A much-awaited family trip finally materialised last week, venturing into the Rift Valley and crossing the Equator, to Nanyuki, even as some folks in Meru bickered where the invisible line cuts through. See, we fight not just about electoral outcomes, but also about scientific facts.
And so, the team of surveyors (or whatever you call specialists who do that sort of work), and for reasons only known to themselves, apparently marked the “wrong” spot as the abode of the imaginary line that cuts the North and South poles into two.
That was in the mid-1970s, which means generations of tourists who have been visiting Meru for pictures at Gatimbi market have been wasting their time. But villagers who have been enjoying spoils from the steady flow of visitors put up a spirited fight so ensure their imaginary line would not be shifted to another location, and where business was sure to move.
I have no idea what prompted Meru County’s Tourism ministry and the Kenya Tourism Board to re-evaluate the landmark, but they found the nearby market, at Ng’onyi, was the proper Equator spot.
I guess this dispute over the Equator should be added on to the raft of issues Azimio would like to have the government address and potentially forge a pact between the communities in the two locations.
It might be a good idea to let the two markets alternately claim to be the legitimate Equator hotspot. But if that proves too difficult to enforce, they could secure licensing so that one market hosts tourists for the low season, while the other takes the high season. This could be rotated annually.
I was seized by this matter as I drove through the wilds, not because I am in any way interested in mementoes on imaginary lines, but because I am interested in efforts that can forestall the return of maandamano.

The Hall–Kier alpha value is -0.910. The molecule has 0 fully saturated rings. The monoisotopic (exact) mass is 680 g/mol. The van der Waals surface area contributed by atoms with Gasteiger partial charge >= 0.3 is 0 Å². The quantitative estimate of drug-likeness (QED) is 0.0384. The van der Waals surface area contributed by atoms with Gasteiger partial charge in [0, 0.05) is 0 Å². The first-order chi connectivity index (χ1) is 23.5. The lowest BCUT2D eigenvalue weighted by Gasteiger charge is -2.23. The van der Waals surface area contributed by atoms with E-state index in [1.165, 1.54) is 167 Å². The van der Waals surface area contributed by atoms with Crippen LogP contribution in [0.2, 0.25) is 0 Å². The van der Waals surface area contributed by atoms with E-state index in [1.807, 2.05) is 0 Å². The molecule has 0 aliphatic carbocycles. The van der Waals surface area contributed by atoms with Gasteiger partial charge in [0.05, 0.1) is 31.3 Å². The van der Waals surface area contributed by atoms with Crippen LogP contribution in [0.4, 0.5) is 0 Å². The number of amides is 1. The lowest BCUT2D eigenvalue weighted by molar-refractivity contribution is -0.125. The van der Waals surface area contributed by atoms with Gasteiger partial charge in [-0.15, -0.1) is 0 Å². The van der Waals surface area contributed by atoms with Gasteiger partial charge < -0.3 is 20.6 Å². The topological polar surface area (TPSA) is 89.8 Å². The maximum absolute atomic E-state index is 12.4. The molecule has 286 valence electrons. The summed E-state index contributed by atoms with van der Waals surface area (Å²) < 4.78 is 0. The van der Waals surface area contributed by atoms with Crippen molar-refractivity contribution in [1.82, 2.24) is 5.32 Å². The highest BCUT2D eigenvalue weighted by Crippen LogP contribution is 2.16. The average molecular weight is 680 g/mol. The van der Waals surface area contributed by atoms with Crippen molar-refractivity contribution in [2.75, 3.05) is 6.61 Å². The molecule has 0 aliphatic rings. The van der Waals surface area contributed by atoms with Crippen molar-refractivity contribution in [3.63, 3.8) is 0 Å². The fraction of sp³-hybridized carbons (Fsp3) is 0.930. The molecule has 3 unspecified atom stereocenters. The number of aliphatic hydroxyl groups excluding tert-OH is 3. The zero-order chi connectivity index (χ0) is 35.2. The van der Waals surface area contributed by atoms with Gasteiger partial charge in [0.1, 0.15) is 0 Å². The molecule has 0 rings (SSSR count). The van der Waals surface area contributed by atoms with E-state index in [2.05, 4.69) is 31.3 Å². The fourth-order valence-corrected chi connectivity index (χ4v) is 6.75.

So, we left Nanyuki and crossed the Equator—no squabbles have been reported about the location of the Equator on the Nanyuki side—and took the road to Rumuruti. In case you are wondering what Rumuruti means, this is a corruption of “remote route,” as it was christened by the Safari Rally organisers in the 1960s.
Buoyed by this lofty history, we decided to follow the Safari Rally route to Rumuruti. Even more remarkable, some ten years ago, the county of Laikipia leadership decided to set camp at Rumuruti so that the township could develop, instead of sitting in Nanyuki which is already well developed.
Anyway, the drive was breath-taking: we saw three of the Big Five along the way, even though I was distracted by the cacophony of billboards announcing the availability of butori (plots), some demarcated into such tiny strips, I doubt they could accommodate a mature elephant!
I could smell trouble in the air, especially if those roaming jumbos feel their space has been encroached on. But a more immediate challenge lurked ahead: a truck was stuck. It was 2pm. The rains had just ended. The earth was smouldering with steam. A pile of vehicles was building.
Inspired by the rally drivers of yore, I surveyed the land and decided I could risk it all and drive offroad, even as the youngest man of the house said a prayer: Dear Jesus, please help dad drive safely out of mud…
Possibly on the lad’s powerful prayer, we were safely delivered out of mud and safety, to proceed on with the journey. Other motorists were not as lucky. The truck remained stuck until 6pm. I don’t think this is Governor Joshua Irungu idea of a “smart” town, but one can never tell.